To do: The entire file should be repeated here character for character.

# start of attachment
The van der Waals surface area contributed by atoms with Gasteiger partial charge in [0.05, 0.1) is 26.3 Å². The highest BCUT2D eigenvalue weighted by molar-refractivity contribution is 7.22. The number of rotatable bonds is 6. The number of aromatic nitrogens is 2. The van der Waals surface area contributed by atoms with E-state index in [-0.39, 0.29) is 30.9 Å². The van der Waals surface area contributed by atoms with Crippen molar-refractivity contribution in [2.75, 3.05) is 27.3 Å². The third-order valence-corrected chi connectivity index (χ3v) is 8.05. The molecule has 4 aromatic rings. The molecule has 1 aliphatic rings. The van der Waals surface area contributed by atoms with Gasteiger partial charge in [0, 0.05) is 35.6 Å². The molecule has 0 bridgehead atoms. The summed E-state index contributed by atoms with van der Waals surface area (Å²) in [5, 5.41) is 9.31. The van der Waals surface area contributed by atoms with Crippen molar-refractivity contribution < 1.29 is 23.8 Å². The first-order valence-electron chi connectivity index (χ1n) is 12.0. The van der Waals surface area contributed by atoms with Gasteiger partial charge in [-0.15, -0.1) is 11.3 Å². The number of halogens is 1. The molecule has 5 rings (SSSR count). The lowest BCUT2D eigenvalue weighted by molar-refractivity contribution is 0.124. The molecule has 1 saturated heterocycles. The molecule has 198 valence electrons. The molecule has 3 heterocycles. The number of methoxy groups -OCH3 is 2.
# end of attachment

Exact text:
The van der Waals surface area contributed by atoms with Gasteiger partial charge in [0.05, 0.1) is 26.3 Å². The highest BCUT2D eigenvalue weighted by molar-refractivity contribution is 7.22. The number of rotatable bonds is 6. The number of aromatic nitrogens is 2. The van der Waals surface area contributed by atoms with E-state index in [-0.39, 0.29) is 30.9 Å². The van der Waals surface area contributed by atoms with Crippen molar-refractivity contribution in [2.75, 3.05) is 27.3 Å². The third-order valence-corrected chi connectivity index (χ3v) is 8.05. The molecule has 4 aromatic rings. The molecule has 1 aliphatic rings. The van der Waals surface area contributed by atoms with Gasteiger partial charge in [0, 0.05) is 35.6 Å². The molecule has 0 bridgehead atoms. The summed E-state index contributed by atoms with van der Waals surface area (Å²) in [5, 5.41) is 9.31. The van der Waals surface area contributed by atoms with Crippen molar-refractivity contribution < 1.29 is 23.8 Å². The first-order valence-electron chi connectivity index (χ1n) is 12.0. The van der Waals surface area contributed by atoms with Gasteiger partial charge in [-0.15, -0.1) is 11.3 Å². The number of halogens is 1. The molecule has 5 rings (SSSR count). The lowest BCUT2D eigenvalue weighted by molar-refractivity contribution is 0.124. The molecule has 1 saturated heterocycles. The molecule has 198 valence electrons. The molecule has 3 heterocycles. The number of methoxy groups -OCH3 is 2.